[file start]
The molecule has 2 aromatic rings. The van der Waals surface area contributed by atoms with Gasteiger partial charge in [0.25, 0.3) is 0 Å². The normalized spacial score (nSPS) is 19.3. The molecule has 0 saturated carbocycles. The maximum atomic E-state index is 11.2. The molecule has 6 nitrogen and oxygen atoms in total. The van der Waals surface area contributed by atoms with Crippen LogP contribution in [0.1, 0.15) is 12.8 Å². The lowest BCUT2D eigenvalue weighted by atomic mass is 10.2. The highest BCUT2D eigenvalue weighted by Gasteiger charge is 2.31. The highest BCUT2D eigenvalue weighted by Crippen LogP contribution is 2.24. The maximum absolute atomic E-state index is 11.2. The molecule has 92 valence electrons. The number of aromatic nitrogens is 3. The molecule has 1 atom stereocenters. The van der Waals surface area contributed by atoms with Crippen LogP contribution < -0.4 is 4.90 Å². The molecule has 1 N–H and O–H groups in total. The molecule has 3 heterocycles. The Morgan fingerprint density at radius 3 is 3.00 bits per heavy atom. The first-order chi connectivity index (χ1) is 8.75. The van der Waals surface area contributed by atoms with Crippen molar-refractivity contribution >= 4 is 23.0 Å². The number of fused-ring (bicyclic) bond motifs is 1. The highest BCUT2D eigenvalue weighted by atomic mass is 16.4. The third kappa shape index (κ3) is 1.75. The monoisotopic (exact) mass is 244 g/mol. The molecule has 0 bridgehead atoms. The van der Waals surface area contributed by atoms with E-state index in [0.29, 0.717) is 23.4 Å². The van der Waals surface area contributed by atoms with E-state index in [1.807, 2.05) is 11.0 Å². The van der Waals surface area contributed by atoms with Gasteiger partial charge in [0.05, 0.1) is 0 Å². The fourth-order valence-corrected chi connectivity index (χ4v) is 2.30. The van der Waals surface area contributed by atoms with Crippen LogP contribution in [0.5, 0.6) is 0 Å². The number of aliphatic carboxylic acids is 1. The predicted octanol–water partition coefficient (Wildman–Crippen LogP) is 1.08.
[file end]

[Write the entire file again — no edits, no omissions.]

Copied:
The molecule has 2 aromatic rings. The van der Waals surface area contributed by atoms with Gasteiger partial charge in [0.25, 0.3) is 0 Å². The normalized spacial score (nSPS) is 19.3. The molecule has 0 saturated carbocycles. The maximum atomic E-state index is 11.2. The molecule has 6 nitrogen and oxygen atoms in total. The van der Waals surface area contributed by atoms with Crippen LogP contribution in [0.1, 0.15) is 12.8 Å². The lowest BCUT2D eigenvalue weighted by atomic mass is 10.2. The highest BCUT2D eigenvalue weighted by Gasteiger charge is 2.31. The highest BCUT2D eigenvalue weighted by Crippen LogP contribution is 2.24. The maximum absolute atomic E-state index is 11.2. The molecule has 92 valence electrons. The number of aromatic nitrogens is 3. The molecule has 1 atom stereocenters. The van der Waals surface area contributed by atoms with Crippen LogP contribution < -0.4 is 4.90 Å². The molecule has 1 N–H and O–H groups in total. The molecule has 3 heterocycles. The Morgan fingerprint density at radius 3 is 3.00 bits per heavy atom. The first-order chi connectivity index (χ1) is 8.75. The van der Waals surface area contributed by atoms with Crippen molar-refractivity contribution >= 4 is 23.0 Å². The number of fused-ring (bicyclic) bond motifs is 1. The highest BCUT2D eigenvalue weighted by atomic mass is 16.4. The third kappa shape index (κ3) is 1.75. The monoisotopic (exact) mass is 244 g/mol. The molecule has 0 bridgehead atoms. The van der Waals surface area contributed by atoms with E-state index in [0.29, 0.717) is 23.4 Å². The van der Waals surface area contributed by atoms with E-state index in [1.807, 2.05) is 11.0 Å². The van der Waals surface area contributed by atoms with Gasteiger partial charge in [0.05, 0.1) is 0 Å². The fourth-order valence-corrected chi connectivity index (χ4v) is 2.30. The van der Waals surface area contributed by atoms with Crippen LogP contribution in [0.5, 0.6) is 0 Å². The number of aliphatic carboxylic acids is 1. The predicted octanol–water partition coefficient (Wildman–Crippen LogP) is 1.08.